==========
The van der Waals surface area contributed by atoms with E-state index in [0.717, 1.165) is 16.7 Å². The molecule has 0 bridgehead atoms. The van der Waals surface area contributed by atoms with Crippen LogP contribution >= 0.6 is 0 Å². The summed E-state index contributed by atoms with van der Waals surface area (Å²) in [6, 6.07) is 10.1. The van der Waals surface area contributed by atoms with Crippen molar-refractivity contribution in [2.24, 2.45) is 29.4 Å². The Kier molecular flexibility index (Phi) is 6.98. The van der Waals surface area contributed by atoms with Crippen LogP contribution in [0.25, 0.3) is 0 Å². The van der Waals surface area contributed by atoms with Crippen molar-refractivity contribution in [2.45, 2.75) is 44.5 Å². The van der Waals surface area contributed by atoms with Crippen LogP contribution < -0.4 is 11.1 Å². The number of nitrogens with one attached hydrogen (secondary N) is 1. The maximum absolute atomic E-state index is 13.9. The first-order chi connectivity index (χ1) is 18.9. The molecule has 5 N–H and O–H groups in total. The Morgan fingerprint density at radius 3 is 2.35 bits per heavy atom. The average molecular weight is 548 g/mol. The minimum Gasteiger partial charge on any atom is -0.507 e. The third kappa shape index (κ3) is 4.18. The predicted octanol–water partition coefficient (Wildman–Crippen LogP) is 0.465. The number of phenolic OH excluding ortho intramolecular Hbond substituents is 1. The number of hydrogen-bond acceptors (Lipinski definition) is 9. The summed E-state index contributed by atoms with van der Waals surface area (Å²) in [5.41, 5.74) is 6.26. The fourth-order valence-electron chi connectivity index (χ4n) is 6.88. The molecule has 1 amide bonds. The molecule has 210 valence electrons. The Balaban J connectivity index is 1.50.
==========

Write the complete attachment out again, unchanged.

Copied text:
The van der Waals surface area contributed by atoms with E-state index in [0.717, 1.165) is 16.7 Å². The molecule has 0 bridgehead atoms. The van der Waals surface area contributed by atoms with Crippen LogP contribution >= 0.6 is 0 Å². The summed E-state index contributed by atoms with van der Waals surface area (Å²) in [6, 6.07) is 10.1. The van der Waals surface area contributed by atoms with Crippen molar-refractivity contribution in [2.24, 2.45) is 29.4 Å². The Kier molecular flexibility index (Phi) is 6.98. The van der Waals surface area contributed by atoms with Crippen LogP contribution in [0.25, 0.3) is 0 Å². The van der Waals surface area contributed by atoms with Crippen molar-refractivity contribution in [2.45, 2.75) is 44.5 Å². The van der Waals surface area contributed by atoms with Crippen LogP contribution < -0.4 is 11.1 Å². The number of nitrogens with one attached hydrogen (secondary N) is 1. The maximum absolute atomic E-state index is 13.9. The first-order chi connectivity index (χ1) is 18.9. The molecule has 5 N–H and O–H groups in total. The Morgan fingerprint density at radius 3 is 2.35 bits per heavy atom. The average molecular weight is 548 g/mol. The minimum Gasteiger partial charge on any atom is -0.507 e. The third kappa shape index (κ3) is 4.18. The predicted octanol–water partition coefficient (Wildman–Crippen LogP) is 0.465. The number of phenolic OH excluding ortho intramolecular Hbond substituents is 1. The number of hydrogen-bond acceptors (Lipinski definition) is 9. The summed E-state index contributed by atoms with van der Waals surface area (Å²) in [5.41, 5.74) is 6.26. The fourth-order valence-electron chi connectivity index (χ4n) is 6.88. The molecule has 1 amide bonds. The molecule has 210 valence electrons. The Balaban J connectivity index is 1.50.